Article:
HTTP/1.0 200 OK Content-Type: text/html Panhandle Doctor's OxyContin Conviction To Send Message
Pubdate: Wed, 20 Feb 2002
Source: Denver Rocky Mountain News (CO)
Copyright: 2002, Denver Publishing Co.
Author: Bill Kaczor Associated Press Writer
Bookmark: (Oxycontin)


A doctor's manslaughter convictions for overdose deaths from the painkiller 
OxyContin should make physicians more cautious about their prescribing 
practices, a federal drug official said Wednesday.

The prosecution of Dr. James Graves, convicted Tuesday in the deaths of 
four patients, was part of a national crackdown on the abuse of 
prescription drugs. He was convicted in state court in nearby Milton.

"It's going to send a very strong message to the medical community that 
they treat these very potent drugs _ to include OxyContin but there are 
others _ with respect," said Laura Nagel, head of diversion control for the 
Drug Enforcement Administration.

Graves, 55, of Pace, was the first doctor in the nation convicted of 
manslaughter or murder for deaths from OxyContin. He is facing a maximum of 
15 years in prison on each of four counts of manslaughter and five counts 
of unlawful delivery of controlled substance. He also faces 30 years for 

At least two other doctors are facing charges of causing the deaths of 
patients who took OxyContin. Dr. Frank Fisher is set for trial next week in 
Redding, Calif., on three manslaughter counts, and Dr. Denis Deonarine of 
West Palm Beach, Fla., could face a death sentence if convicted of 
first-degree murder in an overdose death. No trial date has been set for 

Dr. Theodore Parran, a specialist in internal and addictive medicine who 
testified against Graves, expects more manslaughter prosecutions.

"My impression is that prosecutors have generally felt unwilling to push 
the manslaughter side of this because of not really having a game plan on 
how to make a manslaughter charge stick," he said.

The Graves case gives them a "roadmap," said Parran, who is on the medical 
school faculty at Case Western Reserve University in Cleveland.

In most cases doctors accused of overprescribing have been charged with 
crimes such as insurance fraud or illegal distribution.

The DEA, working with state law enforcement agencies, in recent years has 
focused more attention on prescription drugs partly because of OxyContin.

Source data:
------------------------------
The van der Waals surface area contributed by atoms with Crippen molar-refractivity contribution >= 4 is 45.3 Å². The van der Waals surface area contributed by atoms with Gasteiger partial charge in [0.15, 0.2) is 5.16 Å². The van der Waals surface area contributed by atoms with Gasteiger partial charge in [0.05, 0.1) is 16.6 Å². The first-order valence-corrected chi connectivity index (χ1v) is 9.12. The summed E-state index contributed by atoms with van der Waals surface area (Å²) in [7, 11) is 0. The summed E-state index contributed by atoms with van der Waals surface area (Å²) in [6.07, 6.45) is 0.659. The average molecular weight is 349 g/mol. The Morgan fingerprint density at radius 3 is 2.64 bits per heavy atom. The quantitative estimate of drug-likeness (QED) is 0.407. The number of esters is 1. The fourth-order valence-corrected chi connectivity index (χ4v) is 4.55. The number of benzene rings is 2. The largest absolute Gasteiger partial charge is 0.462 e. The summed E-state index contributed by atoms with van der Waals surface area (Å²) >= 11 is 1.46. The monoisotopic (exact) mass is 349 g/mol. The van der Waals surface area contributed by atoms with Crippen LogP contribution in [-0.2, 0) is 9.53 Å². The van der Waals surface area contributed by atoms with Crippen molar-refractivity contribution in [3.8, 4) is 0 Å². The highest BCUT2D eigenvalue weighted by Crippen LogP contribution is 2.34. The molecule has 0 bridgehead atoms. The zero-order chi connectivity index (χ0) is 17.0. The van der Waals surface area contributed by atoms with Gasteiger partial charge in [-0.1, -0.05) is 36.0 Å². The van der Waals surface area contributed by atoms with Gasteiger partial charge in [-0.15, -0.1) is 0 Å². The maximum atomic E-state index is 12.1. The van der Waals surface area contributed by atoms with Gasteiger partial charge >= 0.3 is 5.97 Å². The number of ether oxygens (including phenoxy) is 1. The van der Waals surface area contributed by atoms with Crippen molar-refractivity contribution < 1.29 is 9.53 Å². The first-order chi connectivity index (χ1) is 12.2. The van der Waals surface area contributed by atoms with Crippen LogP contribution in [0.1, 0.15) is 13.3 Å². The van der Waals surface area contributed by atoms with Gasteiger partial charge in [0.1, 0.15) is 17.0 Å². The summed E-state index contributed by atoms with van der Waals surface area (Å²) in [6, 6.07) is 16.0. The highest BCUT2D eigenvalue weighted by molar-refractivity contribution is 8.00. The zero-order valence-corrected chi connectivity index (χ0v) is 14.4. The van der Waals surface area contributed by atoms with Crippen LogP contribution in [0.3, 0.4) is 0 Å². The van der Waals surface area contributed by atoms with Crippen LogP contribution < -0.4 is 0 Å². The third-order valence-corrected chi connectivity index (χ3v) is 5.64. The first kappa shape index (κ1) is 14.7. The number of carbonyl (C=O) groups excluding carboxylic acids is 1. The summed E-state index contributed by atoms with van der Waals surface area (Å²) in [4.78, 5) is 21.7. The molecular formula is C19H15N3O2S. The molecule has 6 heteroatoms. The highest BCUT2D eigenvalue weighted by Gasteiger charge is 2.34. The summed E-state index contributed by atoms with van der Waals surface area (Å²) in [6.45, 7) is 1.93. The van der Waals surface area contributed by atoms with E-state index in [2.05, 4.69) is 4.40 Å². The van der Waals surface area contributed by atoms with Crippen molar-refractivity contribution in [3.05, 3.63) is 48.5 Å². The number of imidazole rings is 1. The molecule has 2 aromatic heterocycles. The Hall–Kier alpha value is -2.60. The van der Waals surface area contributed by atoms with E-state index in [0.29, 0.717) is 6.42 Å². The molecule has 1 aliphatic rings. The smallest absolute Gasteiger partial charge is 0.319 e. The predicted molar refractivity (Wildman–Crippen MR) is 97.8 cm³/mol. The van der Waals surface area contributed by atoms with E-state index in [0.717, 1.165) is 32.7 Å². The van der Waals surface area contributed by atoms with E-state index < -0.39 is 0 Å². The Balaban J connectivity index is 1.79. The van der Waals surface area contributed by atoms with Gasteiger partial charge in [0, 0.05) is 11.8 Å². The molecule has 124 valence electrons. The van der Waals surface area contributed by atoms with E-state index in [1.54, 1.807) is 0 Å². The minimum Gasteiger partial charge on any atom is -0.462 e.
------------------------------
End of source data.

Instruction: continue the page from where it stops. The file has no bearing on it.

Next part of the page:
The agency blames OxyContin alone for 117 deaths in the past two years and 
suspects it is the likely cause in 179 others.

"It cannot be ignored," Nagel said. "People are dying."

Nagel said most physicians have nothing to worry about.

"Doctors that are operating and doing everything appropriately, they'll 
never see us," she said.

Parran agreed, saying "This isn't going to have a chilling effect on 
anybody except for felons." He characterized Graves as a rare "dishonest 
doc" out to make money from addicted or dependent patients by keeping them 
coming back for more prescriptions.

Dr. William Hurwitz, a pain management physician in McLean, Va., has a 
different view and is worried that legitimate doctors also have reason to 
worry because of the verdict.

"There's almost a standard of strict liability for any mistakes that are 
made or deviations in proper behavior by patients," Hurwitz said. "That has 
a chilling effect and should have a chilling effect on primary care 
physicians to sort of venture tentatively into managing pain."

Graves, a Kentucky native, was a general practitioner but began 
specializing in pain management a couple years before he was arrested in 2000.

Hurwitz said pain management doctors should protect themselves by keeping 
meticulous records and closely monitoring patients. Some may avoid young 
and lower-class patients because they are more prone to being drug abusers, 
he said.

Timothy Bannon, a spokesman for Purdue Pharma, which makes OxyContin, 
declined comment on the Graves case but said the Stamford, Conn.-based 
company, is vigorously defending itself against lawsuits prompted by 
overdoses and deaths.

"We believe them to be baseless and motivated in many cases by money," 
Bannon said. "We also feel that these cases can threaten the appropriate 
care given to patients by their physicians."

The company has cited the voluntary withdrawal of three suits in 
Mississippi, Maine and North Carolina over the past couple months.

Bannon said Purdue Pharma also is committed to spending $100 million by the 
end of the year on developing an abuse-resistant alternative to OxyContin.

Addicts defeat OxyContin's 12-hour time release mechanism and get a 
heroin-like high by chewing the tablets or crushing them and then snorting 
or injecting the drug.
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